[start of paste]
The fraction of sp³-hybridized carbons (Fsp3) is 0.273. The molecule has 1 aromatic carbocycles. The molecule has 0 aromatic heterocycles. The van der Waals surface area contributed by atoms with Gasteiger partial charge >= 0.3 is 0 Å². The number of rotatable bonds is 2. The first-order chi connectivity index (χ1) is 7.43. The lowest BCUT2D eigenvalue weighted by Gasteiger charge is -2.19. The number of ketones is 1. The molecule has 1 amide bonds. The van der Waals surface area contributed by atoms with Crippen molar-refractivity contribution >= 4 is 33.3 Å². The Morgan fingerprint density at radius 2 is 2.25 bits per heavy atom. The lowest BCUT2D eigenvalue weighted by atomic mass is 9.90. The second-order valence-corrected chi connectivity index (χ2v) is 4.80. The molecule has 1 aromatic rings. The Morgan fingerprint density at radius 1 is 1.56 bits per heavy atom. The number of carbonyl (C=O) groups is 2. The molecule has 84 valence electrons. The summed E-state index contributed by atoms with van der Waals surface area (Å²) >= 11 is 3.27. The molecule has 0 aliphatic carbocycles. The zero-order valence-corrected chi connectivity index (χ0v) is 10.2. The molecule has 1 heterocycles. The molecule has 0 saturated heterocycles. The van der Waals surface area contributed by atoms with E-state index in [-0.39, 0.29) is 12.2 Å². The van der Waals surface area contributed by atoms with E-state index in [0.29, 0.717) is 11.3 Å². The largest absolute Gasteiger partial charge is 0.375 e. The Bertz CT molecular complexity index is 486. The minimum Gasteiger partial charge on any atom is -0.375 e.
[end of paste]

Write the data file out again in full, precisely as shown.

The fraction of sp³-hybridized carbons (Fsp3) is 0.273. The molecule has 1 aromatic carbocycles. The molecule has 0 aromatic heterocycles. The van der Waals surface area contributed by atoms with Gasteiger partial charge >= 0.3 is 0 Å². The number of rotatable bonds is 2. The first-order chi connectivity index (χ1) is 7.43. The lowest BCUT2D eigenvalue weighted by Gasteiger charge is -2.19. The number of ketones is 1. The molecule has 1 amide bonds. The van der Waals surface area contributed by atoms with Crippen molar-refractivity contribution >= 4 is 33.3 Å². The Morgan fingerprint density at radius 2 is 2.25 bits per heavy atom. The lowest BCUT2D eigenvalue weighted by atomic mass is 9.90. The second-order valence-corrected chi connectivity index (χ2v) is 4.80. The molecule has 1 aromatic rings. The Morgan fingerprint density at radius 1 is 1.56 bits per heavy atom. The number of carbonyl (C=O) groups is 2. The molecule has 84 valence electrons. The summed E-state index contributed by atoms with van der Waals surface area (Å²) >= 11 is 3.27. The molecule has 0 aliphatic carbocycles. The zero-order valence-corrected chi connectivity index (χ0v) is 10.2. The molecule has 1 heterocycles. The molecule has 0 saturated heterocycles. The van der Waals surface area contributed by atoms with E-state index in [-0.39, 0.29) is 12.2 Å². The van der Waals surface area contributed by atoms with E-state index in [0.29, 0.717) is 11.3 Å². The largest absolute Gasteiger partial charge is 0.375 e. The Bertz CT molecular complexity index is 486. The minimum Gasteiger partial charge on any atom is -0.375 e.